Love at Thanksgiving

By: Mary Andrews

Whole Story Box Set



The Stewarts’ home was magnificent, stone and stucco with potted plants framing the large mahogany front door. The tree-lined driveway opened to a circular entrance surrounded by a manicured lawn, green even in the November cold. Stephanie parked behind Holly, wondering why her friend and co-worker had not wanted to drive together. Maybe she planned to spend the night with her family. Stephanie and Holly owned a condo together and worked for the same employer, a global financial institution. They had been best friends since high school, and Holly’s family was used to having Stephanie at their Thanksgiving table.

“How lovely to see you, my dear!” exclaimed Holly’s mother as she drew Stephanie into an embrace, “welcome, welcome….and happy Thanksgiving.”

“Thank you for having me again this year,” Stephanie replied, “even under these circumstances.”

“How are you coping? Holly is quite distraught, and so are the rest of us.”

“Well, it’s a shock for sure. I’ve never been suspended and sent home before! The walk out of the building felt like a walk of shame,” Stephanie felt sick to her stomach thinking about how she had been escorted out of her workplace the day before. Their employer had suspended them pending an investigation into a suspicious funds transfer that had been discovered during an internal audit.

“It’s sickening,” Stephanie continued. “How can anyone think we could do something illegal!? It’s hard just waiting for them to figure out who did what, and after working there for so long, it’s all the more upsetting.”

“You have been devoted to them for years, so it’s understandable,” Mrs. Stewart said, guiding Stephanie into their large living room. “Try to put it all out of your head for tonight.

Come greet everyone.”

Stephanie saw familiar faces around the room. Holly was teary eyed, clinging to her father’s arm and speaking loudly to Heather and Zach, her sister and brother-in-law. Zach was holding their son Joseph, a red-cheeked toddler who grinned at Stephanie.

Holly left her father and stood next to her best friend. “This Thanksgiving is ruined,” she informed Stephanie. “The food might be divine, but it’s still ruined.”

“Everyone here is in our corner,” Stephanie replied. “At least you have their support.”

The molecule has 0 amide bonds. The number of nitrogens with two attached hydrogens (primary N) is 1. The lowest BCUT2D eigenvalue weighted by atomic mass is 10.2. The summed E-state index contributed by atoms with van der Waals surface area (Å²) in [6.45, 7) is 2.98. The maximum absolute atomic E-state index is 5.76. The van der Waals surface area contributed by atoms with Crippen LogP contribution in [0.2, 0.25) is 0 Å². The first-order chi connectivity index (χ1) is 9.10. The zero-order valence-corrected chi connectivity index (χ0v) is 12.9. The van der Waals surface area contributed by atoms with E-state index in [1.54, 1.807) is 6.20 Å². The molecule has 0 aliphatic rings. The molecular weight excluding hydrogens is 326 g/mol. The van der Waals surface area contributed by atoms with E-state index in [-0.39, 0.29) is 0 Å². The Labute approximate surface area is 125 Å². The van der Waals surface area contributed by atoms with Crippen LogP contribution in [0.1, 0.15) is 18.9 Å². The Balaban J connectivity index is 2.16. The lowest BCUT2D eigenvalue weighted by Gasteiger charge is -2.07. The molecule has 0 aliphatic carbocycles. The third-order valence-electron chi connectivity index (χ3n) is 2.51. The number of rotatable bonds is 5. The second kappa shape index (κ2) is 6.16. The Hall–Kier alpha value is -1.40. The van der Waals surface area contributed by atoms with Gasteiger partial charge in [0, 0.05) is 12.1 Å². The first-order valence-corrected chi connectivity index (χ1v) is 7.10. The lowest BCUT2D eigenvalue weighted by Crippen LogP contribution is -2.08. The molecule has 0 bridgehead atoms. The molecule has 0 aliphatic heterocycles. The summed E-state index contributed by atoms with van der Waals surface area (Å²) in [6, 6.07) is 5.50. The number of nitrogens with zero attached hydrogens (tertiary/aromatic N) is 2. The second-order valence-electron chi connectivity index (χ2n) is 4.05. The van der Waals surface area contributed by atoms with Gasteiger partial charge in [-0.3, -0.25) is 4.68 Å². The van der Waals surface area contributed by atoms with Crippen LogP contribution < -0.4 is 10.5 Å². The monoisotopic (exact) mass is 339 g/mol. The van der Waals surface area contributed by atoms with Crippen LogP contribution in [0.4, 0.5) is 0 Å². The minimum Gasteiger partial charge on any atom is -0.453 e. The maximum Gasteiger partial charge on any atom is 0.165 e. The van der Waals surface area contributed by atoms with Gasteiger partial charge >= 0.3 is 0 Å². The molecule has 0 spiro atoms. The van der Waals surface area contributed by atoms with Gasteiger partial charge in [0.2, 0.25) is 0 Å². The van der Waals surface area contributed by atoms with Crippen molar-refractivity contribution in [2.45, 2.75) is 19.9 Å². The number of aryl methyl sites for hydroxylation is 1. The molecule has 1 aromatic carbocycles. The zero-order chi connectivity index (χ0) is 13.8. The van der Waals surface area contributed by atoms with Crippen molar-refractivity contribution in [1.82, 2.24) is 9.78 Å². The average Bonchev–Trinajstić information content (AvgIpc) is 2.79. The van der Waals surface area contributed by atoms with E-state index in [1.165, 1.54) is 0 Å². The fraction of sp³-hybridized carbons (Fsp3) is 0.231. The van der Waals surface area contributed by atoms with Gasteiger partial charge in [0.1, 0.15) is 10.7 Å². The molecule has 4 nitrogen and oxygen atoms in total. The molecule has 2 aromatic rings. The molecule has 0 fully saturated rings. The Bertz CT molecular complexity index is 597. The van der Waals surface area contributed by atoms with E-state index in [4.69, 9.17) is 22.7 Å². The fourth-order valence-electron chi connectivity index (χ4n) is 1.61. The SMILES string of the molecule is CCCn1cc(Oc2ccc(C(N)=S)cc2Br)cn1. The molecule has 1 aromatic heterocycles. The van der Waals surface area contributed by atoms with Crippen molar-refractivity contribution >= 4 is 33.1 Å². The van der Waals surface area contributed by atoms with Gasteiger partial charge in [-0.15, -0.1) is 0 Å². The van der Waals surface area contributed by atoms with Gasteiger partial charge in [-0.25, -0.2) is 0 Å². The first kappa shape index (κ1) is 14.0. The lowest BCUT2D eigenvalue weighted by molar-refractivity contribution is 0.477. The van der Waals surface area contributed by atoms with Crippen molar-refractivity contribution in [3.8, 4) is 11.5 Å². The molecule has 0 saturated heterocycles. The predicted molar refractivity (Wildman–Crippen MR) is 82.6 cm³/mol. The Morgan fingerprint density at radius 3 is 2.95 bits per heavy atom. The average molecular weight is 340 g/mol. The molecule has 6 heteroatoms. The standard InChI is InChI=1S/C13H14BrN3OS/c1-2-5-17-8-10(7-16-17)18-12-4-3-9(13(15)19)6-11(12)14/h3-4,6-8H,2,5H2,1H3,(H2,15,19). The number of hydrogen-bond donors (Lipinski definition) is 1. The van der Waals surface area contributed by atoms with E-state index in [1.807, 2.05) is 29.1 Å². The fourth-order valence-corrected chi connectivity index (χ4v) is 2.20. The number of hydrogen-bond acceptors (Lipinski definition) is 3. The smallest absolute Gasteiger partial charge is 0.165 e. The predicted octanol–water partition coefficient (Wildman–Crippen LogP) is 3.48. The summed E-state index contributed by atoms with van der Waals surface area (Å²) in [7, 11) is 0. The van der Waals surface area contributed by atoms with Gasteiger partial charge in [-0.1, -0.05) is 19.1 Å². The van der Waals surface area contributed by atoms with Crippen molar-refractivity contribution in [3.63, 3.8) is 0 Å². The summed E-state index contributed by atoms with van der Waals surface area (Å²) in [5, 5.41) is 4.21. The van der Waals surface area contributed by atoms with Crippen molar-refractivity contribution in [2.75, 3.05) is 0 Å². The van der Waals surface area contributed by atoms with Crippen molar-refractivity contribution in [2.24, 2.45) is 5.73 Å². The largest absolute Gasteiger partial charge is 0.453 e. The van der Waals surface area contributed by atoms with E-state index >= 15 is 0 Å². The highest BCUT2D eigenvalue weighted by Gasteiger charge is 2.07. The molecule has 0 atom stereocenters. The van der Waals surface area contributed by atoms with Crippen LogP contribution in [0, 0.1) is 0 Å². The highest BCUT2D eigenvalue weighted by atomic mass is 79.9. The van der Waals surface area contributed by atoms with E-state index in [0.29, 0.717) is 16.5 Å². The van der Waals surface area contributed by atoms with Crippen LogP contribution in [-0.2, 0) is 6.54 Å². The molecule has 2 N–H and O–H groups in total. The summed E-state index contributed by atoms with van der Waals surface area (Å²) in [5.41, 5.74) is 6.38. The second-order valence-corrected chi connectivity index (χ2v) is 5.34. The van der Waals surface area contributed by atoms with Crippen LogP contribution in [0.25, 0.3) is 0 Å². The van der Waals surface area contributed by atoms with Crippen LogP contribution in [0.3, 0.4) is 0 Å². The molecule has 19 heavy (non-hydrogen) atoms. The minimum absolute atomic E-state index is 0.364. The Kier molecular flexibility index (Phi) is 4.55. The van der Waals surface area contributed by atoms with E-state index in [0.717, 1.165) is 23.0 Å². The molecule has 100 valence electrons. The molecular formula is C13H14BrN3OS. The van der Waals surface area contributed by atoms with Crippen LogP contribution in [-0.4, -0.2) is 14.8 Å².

Stephanie could sympathize with her friend. Whenever she thought of it, the shock of the accusation made her hands shake.

Holly’s older brother Hugh greeted Stephanie warmly, expressing his concern over the suspension. After that, Holly’s grandfather Otto squeezed Stephanie’s hands and kissed her on the forehead. “Don’t worry! It’ll all get straightened out,” he assured her. Stephanie felt slightly better, wanting to believe him.

The remaining Stewarts were scattered around the room, and Stephanie left Holly with her brother to greet them all. The Stewarts also normally invited their next door neighbors the Hughes for Thanksgiving. Stephanie noticed Mrs. Hughes and her son Jack by the sliding glass doors toward the back of the room. She’d seen Jack at a restaurant with a date about three months ago, and wondered whether he remembered her. As Stephanie neared them, Mrs. Hughes saw her coming and stepped toward her.

“Don’t you look lovely, Stephanie,” she said. “I’m so sorry to hear about what happened at work!”

“Thank you, Mrs. Hughes,” Stephanie replied, “and how is your husband? Holly tells me he’s been having a hard time lately.”

“Some bad days and some better days. Thank you for asking. I’ll be sure to tell him you asked about him when I get home. Do you remember our son Jack? Jack, this is Holly’s roommate Stephanie.” Jack had been facing away from them and talking with someone else, and his mother grasped his elbow, turning him toward Stephanie.

“Of course,” Jack said, “I remember you from last Thanksgiving.” He held out his hand, and smiled. He obviously didn’t remember seeing her at the restaurant. “What happened at work?”

“I didn’t realize you were listening to us,” Mrs. Hughes said, her blue eyes teasing her son. “Somehow you always hear what’s being said when I talk to women, but not when I talk to men!”

“I don’t want this Thanksgiving to be about my problems at work,” Stephanie inserted. “I’m trying to forget about work altogether.”

“I’ll be happy to discuss the weather or sports instead,” Jack continued to smile at Stephanie, “or we can talk about Mother’s book club since she’s still holding my elbow.” Stephanie couldn’t help noticing how Jack’s eyes almost disappeared when he smiled, and how engaging his smile was.

“I like talking with your mother,” Stephanie said, “about books or whatever she feels like talking about.”

“Really, dear,” Mrs. Hughes replied, “I’m not that interesting! Also, I did promise my husband that I’d visit with Otto, so I better go find the poor man before I forget my obligation. Jack, you talk about something other than work with Stephanie, and that’s an order!”